November 21, 2015 • Life for Leaders
For you had little before I came, and it has increased abundantly; and the LORD has blessed you wherever I turned. But now when shall I provide for my own household also?”
During the last three days (11/18, 11/19, 11/20), I’ve been reflecting on the story in Genesis 30, in which Jacob tells his boss and father-in-law, Laban, that he needs to leave Laban’s authority in order to provide for his own family.
Using insights from psychologist Daniel Levinson, I’ve suggested that Jacob is a great example of a man in the middle of what Levinson calls BOOM: becoming one’s own man. (Levinson’s research initially focused on men; later he studied the adult development of women.) According to Levinson, what Jacob experienced is typical of men who have moved beyond early stages of adulthood. In our day, BOOM often happens to men in their late thirties or early forties.
Laban provides a fine example of how not to respond to someone who is feeling the need to experience more freedom and authority in work and life. He was so caught up in his own needs that he was unable to see what was going on with Jacob and support it. Now, it’s understandable that Laban did not want to lose a great employee as well as to lose contact with his children and grandchildren. But, as the story in Genesis progresses, Laban engaged in dishonest trickery, criticism, and threats of violence to keep Jacob from leaving Laban’s employ and household. Finally, when Laban realized that God was on Jacob’s side and that God would not be pleased if Laban were to hurt Jacob, he allowed Jacob to leave with his family.
If you’ve ever had a valuable employee who was feeling the need to leave, to do something different, to have greater opportunity or exercise greater authority, you can relate to Laban’s feelings, if not his behavior. In yesterday’s devotion, I shared the story of how my boss and mentor, Dr. Lloyd Ogilvie, responded when I felt drawn to leave his staff and become pastor of Irvine Presbyterian Church. I know Lloyd felt rather like Laban. But Lloyd did not act like Laban. He supported and encouraged me.
Sometimes valuable employees remain happily in place for decades. When I was in Texas, I worked for Howard E. Butt, Jr., whose secretary, Dorothy, had served him for 49 years. Yet, often our best employees get to the place where they need a larger challenge than we can give them. Sometimes they need to do our job, or something like it. I can think of several people I have supervised over the years who moved into a BOOM stage of life. Because of what I had experienced from Lloyd, I was able to pass on the same grace I had once received.
If we’re going to be wise and responsible supervisors of our people, no matter what stage of life they’re going through, I believe we need to remember that as their leaders we are also their servants. Of course, this idea comes originally from Jesus (Mark 10:42-45). Max De Pree, in his epic book, Leadership Is an Art, urges leaders to see themselves as the servants of their followers. As they serve their followers, the followers flourish. Max writes, “The signs of outstanding leadership appear primarily among the followers. Are the followers reaching their potential? Are they learning? Serving? Do they achieve the required results? Do they change with grace? Manage conflict?” (p. 12). If we are committed to serving our followers, if we want them to reach their potential, to learn, and to change with grace, then we will pay attention to their stages of life. Moreover, we will seek to support not just them in their work; we will also seek to support God’s work in them. The more we allow God to guide us in our leadership, the more we submit to God as our Leader, the better we will be at helping our people become all that God intends them to be, even when it’s time for them to move on to something else.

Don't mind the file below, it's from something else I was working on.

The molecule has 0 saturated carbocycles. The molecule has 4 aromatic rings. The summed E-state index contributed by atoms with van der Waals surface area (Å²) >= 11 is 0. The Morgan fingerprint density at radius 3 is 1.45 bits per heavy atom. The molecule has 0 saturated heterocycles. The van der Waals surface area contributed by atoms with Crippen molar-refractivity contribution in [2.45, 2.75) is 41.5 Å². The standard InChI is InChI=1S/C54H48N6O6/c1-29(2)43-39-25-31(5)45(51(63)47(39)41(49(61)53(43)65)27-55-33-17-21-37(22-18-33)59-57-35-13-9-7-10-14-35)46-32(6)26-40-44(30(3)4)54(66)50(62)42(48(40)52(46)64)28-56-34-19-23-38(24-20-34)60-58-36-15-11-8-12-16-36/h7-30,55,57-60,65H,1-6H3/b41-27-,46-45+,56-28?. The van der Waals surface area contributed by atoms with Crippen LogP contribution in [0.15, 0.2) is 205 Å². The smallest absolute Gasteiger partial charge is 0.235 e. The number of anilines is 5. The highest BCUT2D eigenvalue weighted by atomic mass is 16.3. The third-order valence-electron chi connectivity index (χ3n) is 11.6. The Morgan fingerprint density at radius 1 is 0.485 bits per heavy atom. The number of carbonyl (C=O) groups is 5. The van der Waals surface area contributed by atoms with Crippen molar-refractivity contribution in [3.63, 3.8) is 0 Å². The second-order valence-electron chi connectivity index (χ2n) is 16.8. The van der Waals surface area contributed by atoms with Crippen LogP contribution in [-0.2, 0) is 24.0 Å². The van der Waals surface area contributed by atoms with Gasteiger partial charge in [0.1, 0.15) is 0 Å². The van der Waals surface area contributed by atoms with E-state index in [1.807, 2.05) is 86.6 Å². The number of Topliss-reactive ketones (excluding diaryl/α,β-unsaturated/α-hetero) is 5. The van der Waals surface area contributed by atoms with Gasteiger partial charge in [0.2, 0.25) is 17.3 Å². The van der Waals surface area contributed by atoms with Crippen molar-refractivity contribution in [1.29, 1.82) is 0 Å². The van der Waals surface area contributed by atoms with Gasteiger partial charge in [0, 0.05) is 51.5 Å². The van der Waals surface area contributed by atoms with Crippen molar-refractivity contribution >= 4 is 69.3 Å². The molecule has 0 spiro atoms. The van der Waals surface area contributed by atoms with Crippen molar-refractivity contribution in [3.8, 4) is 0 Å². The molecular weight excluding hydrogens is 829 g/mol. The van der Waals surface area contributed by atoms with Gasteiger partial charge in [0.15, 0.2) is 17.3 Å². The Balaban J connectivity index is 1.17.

QUESTIONS TO CONSIDER:
What do you think will help a leader serve his or her followers when they are in seasons of transition?
What helps you to know and serve the people you lead?
What difference does God make in your day-to-day leadership?
Gracious God, thank you for allowing us to participate in your work on earth. Thank you for making us leaders, for giving us people who follow us. Thank you for . . . [you might want to mention specific members of your team].
Help us, Lord, to be servant leaders, to care about the growth and flourishing of those whom we lead, not just their performance. When it’s time for them to move on, give us the grace to support and encourage them. Help us to see beyond our own needs, to care about the needs of those we lead, not to mention the work of your kingdom.
Image Credit: CC0 via Pixabay.com.
Dr. Mark D. Roberts is a Senior Strategist for Fuller’s Max De Pree Center for Leadership, where he focuses on the spiritual development and thriving of leaders. He is the principal writer of the daily devotional, Life for Leaders, and the founder of the De Pree Center’s Flourishing in the Third Third of Life Initiative. Previously, Mark was the Executive Director of the De Pree Center, the lead pastor of a church in Southern California, and the Senior Director of Laity Lodge in Texas. He has written eight books, dozens of articles, and over 2,500 devotions that help people discover the difference God makes in their daily life and leadership. With a Ph.D. in New Testament from Harvard, Mark teaches at Fuller Seminary, most recently in his D.Min. cohort on “Faith, Work, Economics, and Vocation.” Mark is married to Linda, a marriage and family counselor, spiritual director, and executive coach. Their two grown children are educators on the high school and college level.